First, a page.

Opening Ceremony
Opening ceremony of Every Island is a Mountain

Filmed by Lee Jong heun and Jin Gyeonghui

We are pleased to announce the release of the exhibition opening video for ‘Every Island is a Mountain’. The exhibition symbolizes the connection of time and space through art. Like islands connected through deep-sea terrains and marine ecosystems, the exhibition explores the power of art to connect isolated individuals and divided societies.

Public Program
Far and Near: 30 Years of the Korean Pavilion at the Venice Art Biennale

1st Video: Introduction of the exhibition, and archive
2nd Video: Introduction of the participating artists and artworks (Part. Ⅰ)
3rd Video: Introduction of the participating artists and artworks (Part. Ⅱ)

Far and Near: 30 Years of the Korean Pavilion at the Venice Art Biennale is a public program organized to help visitors understand the exhibition, Every Island is a Mountain: 30th Anniversary Exhibition Celebrating the Korean Pavilion at the Venice Art Biennale, which has held from 19 April to 8 September 2024 at the Palazzo di Malta–Ordine di Malta in Venice, Italy.

Dr. Kyoo Lee, Professor of Philosophy at The City University of New York, will offer a guided tour of the exhibition with Dr. Aurora Fonda, Director of the School for Curatorial Studies Venice, to explain various stories of the Korean contemporary art centered by the history of the Korean Pavilion at the Venice Art Biennale ‘far and near.’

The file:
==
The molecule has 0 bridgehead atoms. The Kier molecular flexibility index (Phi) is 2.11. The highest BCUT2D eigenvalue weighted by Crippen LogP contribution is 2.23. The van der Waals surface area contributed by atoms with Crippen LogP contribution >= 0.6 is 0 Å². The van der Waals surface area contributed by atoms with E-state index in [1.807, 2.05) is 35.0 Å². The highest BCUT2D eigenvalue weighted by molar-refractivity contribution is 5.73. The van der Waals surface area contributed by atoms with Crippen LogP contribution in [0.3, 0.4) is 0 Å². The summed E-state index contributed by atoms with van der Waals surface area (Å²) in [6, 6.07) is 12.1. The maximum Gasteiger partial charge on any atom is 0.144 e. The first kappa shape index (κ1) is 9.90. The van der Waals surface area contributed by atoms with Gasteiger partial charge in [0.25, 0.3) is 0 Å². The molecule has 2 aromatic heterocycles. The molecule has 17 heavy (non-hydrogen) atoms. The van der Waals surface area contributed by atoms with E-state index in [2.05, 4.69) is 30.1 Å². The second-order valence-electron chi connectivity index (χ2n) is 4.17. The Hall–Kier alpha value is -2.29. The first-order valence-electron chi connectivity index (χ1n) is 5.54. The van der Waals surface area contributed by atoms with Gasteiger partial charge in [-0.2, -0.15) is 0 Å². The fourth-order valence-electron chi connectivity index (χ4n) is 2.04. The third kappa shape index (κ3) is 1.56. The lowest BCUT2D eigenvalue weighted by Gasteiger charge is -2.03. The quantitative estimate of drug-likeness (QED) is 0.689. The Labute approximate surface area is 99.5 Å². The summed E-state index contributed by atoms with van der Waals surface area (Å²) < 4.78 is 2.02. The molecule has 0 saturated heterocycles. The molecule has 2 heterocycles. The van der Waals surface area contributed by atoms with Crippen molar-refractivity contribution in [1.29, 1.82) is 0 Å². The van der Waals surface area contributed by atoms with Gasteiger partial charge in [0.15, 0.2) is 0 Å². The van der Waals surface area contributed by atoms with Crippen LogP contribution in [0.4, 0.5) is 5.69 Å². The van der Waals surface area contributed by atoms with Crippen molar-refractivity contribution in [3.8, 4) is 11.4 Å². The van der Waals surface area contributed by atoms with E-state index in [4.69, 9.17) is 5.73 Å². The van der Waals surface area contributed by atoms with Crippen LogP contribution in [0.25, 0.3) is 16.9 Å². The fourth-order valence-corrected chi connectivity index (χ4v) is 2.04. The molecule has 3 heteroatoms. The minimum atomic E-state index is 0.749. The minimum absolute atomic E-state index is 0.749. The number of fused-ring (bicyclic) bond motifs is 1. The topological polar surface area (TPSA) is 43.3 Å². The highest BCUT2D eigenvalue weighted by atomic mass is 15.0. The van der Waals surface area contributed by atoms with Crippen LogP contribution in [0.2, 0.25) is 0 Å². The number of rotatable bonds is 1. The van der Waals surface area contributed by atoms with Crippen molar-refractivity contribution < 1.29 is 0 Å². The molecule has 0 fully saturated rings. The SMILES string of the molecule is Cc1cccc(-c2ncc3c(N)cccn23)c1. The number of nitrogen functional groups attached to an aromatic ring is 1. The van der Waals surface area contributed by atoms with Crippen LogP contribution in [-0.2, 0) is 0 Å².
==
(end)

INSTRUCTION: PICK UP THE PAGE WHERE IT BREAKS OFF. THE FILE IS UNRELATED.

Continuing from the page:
The program is divided into three parts. Part 1 provides a brief overview of the exhibition and archive room. Parts 2 and 3 introduce the artists and works featured in the exhibition. Through the works of the 36 artists who participated in the Korean Pavilion at the Venice Art Biennale, we can reflect on the past and present of the Korean Pavilion and discuss the meaning of Korean art.

Detailed Description (click to open)
1st Video
00:18 Overall Introduction of Every Island is a Mountain
02:13 the archival publication
02:20 Lee Wan
02:52 Kim In Kyum
03:19 Beginning Construction of the Korean Pavilion
03:49 Bahc Yiso
04:00 Yun Hyong-keun
04:12 Jheon Soocheon
04:30 Archive Space (including the diagram of the Korean Pavilion of the Venice Art Biennale)
05:33 Songhee Noh, Paik Jongkwan
05:52 Korean Pavilion and Nam June Paik

2nd Video
00:18 Nakhee Sung
00:41 siren eun young jung
01:17 Park Sejin
02:23 Noh Sang-Kyoon
02:51 Lee Yongbaek
03:11 Sora Kim
03:23 Sungsic Moon
03:40 Jewyo Rhii
04:02 Kim Beom
04:10 Ham Jin
04:39 Jane Jin Kaisen
05:04 Yunchul Kim
05:19 Gimhongsok
05:41 Kiwon Park
06:03 Yeondoo Jung
06:30 Heinkuhn Oh
06:55 Bae Young-whan
07:26 Moon Kyungwon & Jeon Joonho
07:52 Cody Choi
08:21 Hyungkoo Lee

3rd Video
00:18 Nakyoung Sung
01:00 hyung woo Lee
01:24 Do Ho Suh
02:04 Kimsooja
03:00 Michael Joo
04:03 Inkie Hwang
04:56 Chung Seoyoung
05:27 Choi Jeong Hwa
05:44 Ik-Joong Kang
06:02 Hwayeon Nam
06:30, 09:09 Kwak Hoon
06:45 Transparent Pavilion
07:28 Review of Every Island is a Mountain from Kyoo Lee and Aurora Fonda

Brief Biography of Moderator and Interlocutors
Kyoo Lee (Moderator / Interlocutor)
2007- Present Professor of Philosophy, City University of New York
2022- Present Co-operator and Chief Curator of Cosmogram, a music label and cultural production house based in Venice, Italy